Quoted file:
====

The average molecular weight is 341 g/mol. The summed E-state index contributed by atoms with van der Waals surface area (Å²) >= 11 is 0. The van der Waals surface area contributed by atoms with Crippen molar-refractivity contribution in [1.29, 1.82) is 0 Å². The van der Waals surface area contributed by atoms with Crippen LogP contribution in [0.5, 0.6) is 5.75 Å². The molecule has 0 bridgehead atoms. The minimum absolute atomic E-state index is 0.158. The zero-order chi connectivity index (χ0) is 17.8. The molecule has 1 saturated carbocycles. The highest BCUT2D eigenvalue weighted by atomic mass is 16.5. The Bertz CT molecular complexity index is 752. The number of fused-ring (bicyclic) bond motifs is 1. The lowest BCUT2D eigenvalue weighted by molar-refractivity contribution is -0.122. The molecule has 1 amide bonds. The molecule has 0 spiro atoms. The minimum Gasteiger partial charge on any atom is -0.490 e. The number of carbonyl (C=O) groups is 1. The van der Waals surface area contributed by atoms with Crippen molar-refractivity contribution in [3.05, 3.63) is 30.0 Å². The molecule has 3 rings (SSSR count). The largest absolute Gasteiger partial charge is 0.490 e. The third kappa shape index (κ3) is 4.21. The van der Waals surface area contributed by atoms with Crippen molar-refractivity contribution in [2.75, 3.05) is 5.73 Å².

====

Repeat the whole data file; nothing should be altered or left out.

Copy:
The average molecular weight is 341 g/mol. The summed E-state index contributed by atoms with van der Waals surface area (Å²) >= 11 is 0. The van der Waals surface area contributed by atoms with Crippen molar-refractivity contribution in [1.29, 1.82) is 0 Å². The van der Waals surface area contributed by atoms with Crippen LogP contribution in [0.5, 0.6) is 5.75 Å². The molecule has 0 bridgehead atoms. The minimum absolute atomic E-state index is 0.158. The zero-order chi connectivity index (χ0) is 17.8. The molecule has 1 saturated carbocycles. The highest BCUT2D eigenvalue weighted by atomic mass is 16.5. The Bertz CT molecular complexity index is 752. The number of fused-ring (bicyclic) bond motifs is 1. The lowest BCUT2D eigenvalue weighted by molar-refractivity contribution is -0.122. The molecule has 1 amide bonds. The molecule has 0 spiro atoms. The minimum Gasteiger partial charge on any atom is -0.490 e. The number of carbonyl (C=O) groups is 1. The van der Waals surface area contributed by atoms with Crippen molar-refractivity contribution in [3.05, 3.63) is 30.0 Å². The molecule has 3 rings (SSSR count). The largest absolute Gasteiger partial charge is 0.490 e. The third kappa shape index (κ3) is 4.21. The van der Waals surface area contributed by atoms with Crippen molar-refractivity contribution in [2.75, 3.05) is 5.73 Å².